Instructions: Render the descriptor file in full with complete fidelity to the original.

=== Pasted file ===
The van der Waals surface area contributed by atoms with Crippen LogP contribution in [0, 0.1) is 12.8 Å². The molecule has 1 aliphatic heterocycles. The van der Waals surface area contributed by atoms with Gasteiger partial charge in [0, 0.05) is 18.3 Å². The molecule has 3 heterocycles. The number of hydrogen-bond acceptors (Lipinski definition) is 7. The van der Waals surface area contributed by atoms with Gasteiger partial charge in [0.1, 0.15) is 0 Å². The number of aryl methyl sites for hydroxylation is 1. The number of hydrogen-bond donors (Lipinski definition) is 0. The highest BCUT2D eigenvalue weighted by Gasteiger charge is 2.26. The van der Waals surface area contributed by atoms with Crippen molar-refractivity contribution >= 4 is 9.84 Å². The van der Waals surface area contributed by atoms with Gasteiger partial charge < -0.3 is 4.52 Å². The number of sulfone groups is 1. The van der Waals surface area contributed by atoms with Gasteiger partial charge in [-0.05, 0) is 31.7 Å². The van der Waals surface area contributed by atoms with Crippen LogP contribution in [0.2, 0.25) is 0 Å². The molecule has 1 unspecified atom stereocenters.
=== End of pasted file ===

The van der Waals surface area contributed by atoms with Crippen LogP contribution in [0, 0.1) is 12.8 Å². The molecule has 1 aliphatic heterocycles. The van der Waals surface area contributed by atoms with Gasteiger partial charge in [0, 0.05) is 18.3 Å². The molecule has 3 heterocycles. The number of hydrogen-bond acceptors (Lipinski definition) is 7. The van der Waals surface area contributed by atoms with Gasteiger partial charge in [0.1, 0.15) is 0 Å². The number of aryl methyl sites for hydroxylation is 1. The number of hydrogen-bond donors (Lipinski definition) is 0. The highest BCUT2D eigenvalue weighted by Gasteiger charge is 2.26. The van der Waals surface area contributed by atoms with Crippen molar-refractivity contribution >= 4 is 9.84 Å². The van der Waals surface area contributed by atoms with Gasteiger partial charge < -0.3 is 4.52 Å². The number of sulfone groups is 1. The van der Waals surface area contributed by atoms with Gasteiger partial charge in [-0.05, 0) is 31.7 Å². The van der Waals surface area contributed by atoms with Crippen LogP contribution in [0.2, 0.25) is 0 Å². The molecule has 1 unspecified atom stereocenters.